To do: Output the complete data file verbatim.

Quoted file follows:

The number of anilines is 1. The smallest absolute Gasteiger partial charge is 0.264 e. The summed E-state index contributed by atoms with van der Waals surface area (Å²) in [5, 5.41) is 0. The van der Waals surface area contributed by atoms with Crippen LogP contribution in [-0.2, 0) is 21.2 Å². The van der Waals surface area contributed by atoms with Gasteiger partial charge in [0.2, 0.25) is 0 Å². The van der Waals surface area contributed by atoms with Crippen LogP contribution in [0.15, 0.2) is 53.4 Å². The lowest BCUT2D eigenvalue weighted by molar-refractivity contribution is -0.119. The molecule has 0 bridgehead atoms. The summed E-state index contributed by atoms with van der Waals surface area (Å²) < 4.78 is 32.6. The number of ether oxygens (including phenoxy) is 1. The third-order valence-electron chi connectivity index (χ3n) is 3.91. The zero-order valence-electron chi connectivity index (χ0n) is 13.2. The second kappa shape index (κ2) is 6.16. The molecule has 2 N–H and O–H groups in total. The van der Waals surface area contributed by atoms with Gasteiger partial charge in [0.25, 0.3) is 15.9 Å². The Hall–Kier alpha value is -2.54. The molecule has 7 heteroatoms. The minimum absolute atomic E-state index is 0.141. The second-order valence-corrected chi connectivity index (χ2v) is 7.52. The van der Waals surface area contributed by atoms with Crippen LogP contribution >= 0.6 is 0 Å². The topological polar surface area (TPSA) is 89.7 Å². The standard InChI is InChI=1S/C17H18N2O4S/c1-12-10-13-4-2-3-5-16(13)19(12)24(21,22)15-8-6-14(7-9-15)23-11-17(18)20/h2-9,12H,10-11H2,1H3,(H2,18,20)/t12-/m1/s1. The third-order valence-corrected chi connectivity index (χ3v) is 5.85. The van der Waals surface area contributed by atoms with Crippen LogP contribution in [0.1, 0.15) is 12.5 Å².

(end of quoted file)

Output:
The number of anilines is 1. The smallest absolute Gasteiger partial charge is 0.264 e. The summed E-state index contributed by atoms with van der Waals surface area (Å²) in [5, 5.41) is 0. The van der Waals surface area contributed by atoms with Crippen LogP contribution in [-0.2, 0) is 21.2 Å². The van der Waals surface area contributed by atoms with Gasteiger partial charge in [0.2, 0.25) is 0 Å². The van der Waals surface area contributed by atoms with Crippen LogP contribution in [0.15, 0.2) is 53.4 Å². The lowest BCUT2D eigenvalue weighted by molar-refractivity contribution is -0.119. The molecule has 0 bridgehead atoms. The summed E-state index contributed by atoms with van der Waals surface area (Å²) < 4.78 is 32.6. The number of ether oxygens (including phenoxy) is 1. The third-order valence-electron chi connectivity index (χ3n) is 3.91. The zero-order valence-electron chi connectivity index (χ0n) is 13.2. The second kappa shape index (κ2) is 6.16. The molecule has 2 N–H and O–H groups in total. The van der Waals surface area contributed by atoms with Gasteiger partial charge in [0.25, 0.3) is 15.9 Å². The Hall–Kier alpha value is -2.54. The molecule has 7 heteroatoms. The minimum absolute atomic E-state index is 0.141. The second-order valence-corrected chi connectivity index (χ2v) is 7.52. The van der Waals surface area contributed by atoms with Crippen LogP contribution >= 0.6 is 0 Å². The topological polar surface area (TPSA) is 89.7 Å². The standard InChI is InChI=1S/C17H18N2O4S/c1-12-10-13-4-2-3-5-16(13)19(12)24(21,22)15-8-6-14(7-9-15)23-11-17(18)20/h2-9,12H,10-11H2,1H3,(H2,18,20)/t12-/m1/s1. The third-order valence-corrected chi connectivity index (χ3v) is 5.85. The van der Waals surface area contributed by atoms with Crippen LogP contribution in [0.1, 0.15) is 12.5 Å².